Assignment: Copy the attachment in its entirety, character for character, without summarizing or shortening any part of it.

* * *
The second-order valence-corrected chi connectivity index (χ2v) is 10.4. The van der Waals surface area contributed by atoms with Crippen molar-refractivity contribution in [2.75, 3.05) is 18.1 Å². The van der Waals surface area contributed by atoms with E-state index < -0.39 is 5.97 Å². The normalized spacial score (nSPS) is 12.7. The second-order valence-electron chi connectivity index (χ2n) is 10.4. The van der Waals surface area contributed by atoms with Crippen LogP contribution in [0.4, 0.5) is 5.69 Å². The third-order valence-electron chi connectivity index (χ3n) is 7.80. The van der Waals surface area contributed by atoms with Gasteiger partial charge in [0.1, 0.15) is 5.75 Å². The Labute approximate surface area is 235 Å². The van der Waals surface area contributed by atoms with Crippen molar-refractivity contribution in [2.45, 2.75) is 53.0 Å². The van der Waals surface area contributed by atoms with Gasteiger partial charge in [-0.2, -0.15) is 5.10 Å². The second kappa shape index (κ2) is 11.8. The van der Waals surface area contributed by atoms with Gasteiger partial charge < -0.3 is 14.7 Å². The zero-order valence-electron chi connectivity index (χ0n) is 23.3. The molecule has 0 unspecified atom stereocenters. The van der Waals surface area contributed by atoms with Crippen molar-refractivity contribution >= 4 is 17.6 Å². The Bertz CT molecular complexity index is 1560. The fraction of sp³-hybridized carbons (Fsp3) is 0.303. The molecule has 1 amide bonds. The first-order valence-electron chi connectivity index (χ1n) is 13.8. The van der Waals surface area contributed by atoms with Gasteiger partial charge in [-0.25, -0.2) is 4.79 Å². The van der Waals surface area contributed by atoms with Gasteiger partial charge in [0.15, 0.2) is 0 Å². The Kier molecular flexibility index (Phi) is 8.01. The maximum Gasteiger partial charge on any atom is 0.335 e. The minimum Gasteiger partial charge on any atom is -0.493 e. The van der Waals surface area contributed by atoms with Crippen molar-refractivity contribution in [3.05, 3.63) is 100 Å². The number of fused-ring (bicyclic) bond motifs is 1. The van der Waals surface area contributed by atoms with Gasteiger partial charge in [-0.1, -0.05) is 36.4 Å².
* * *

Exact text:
The second-order valence-corrected chi connectivity index (χ2v) is 10.4. The van der Waals surface area contributed by atoms with Crippen molar-refractivity contribution in [2.75, 3.05) is 18.1 Å². The van der Waals surface area contributed by atoms with E-state index < -0.39 is 5.97 Å². The normalized spacial score (nSPS) is 12.7. The second-order valence-electron chi connectivity index (χ2n) is 10.4. The van der Waals surface area contributed by atoms with Crippen LogP contribution in [0.4, 0.5) is 5.69 Å². The third-order valence-electron chi connectivity index (χ3n) is 7.80. The van der Waals surface area contributed by atoms with Gasteiger partial charge in [0.1, 0.15) is 5.75 Å². The Labute approximate surface area is 235 Å². The van der Waals surface area contributed by atoms with Crippen molar-refractivity contribution in [2.45, 2.75) is 53.0 Å². The van der Waals surface area contributed by atoms with Gasteiger partial charge in [-0.2, -0.15) is 5.10 Å². The second kappa shape index (κ2) is 11.8. The van der Waals surface area contributed by atoms with Gasteiger partial charge < -0.3 is 14.7 Å². The zero-order valence-electron chi connectivity index (χ0n) is 23.3. The molecule has 0 unspecified atom stereocenters. The van der Waals surface area contributed by atoms with Crippen molar-refractivity contribution >= 4 is 17.6 Å². The Bertz CT molecular complexity index is 1560. The fraction of sp³-hybridized carbons (Fsp3) is 0.303. The molecule has 1 amide bonds. The first-order valence-electron chi connectivity index (χ1n) is 13.8. The van der Waals surface area contributed by atoms with Gasteiger partial charge in [-0.25, -0.2) is 4.79 Å². The van der Waals surface area contributed by atoms with Gasteiger partial charge in [0.15, 0.2) is 0 Å². The Kier molecular flexibility index (Phi) is 8.01. The maximum Gasteiger partial charge on any atom is 0.335 e. The minimum Gasteiger partial charge on any atom is -0.493 e. The van der Waals surface area contributed by atoms with Crippen molar-refractivity contribution in [3.05, 3.63) is 100 Å². The number of fused-ring (bicyclic) bond motifs is 1. The van der Waals surface area contributed by atoms with Gasteiger partial charge in [-0.1, -0.05) is 36.4 Å².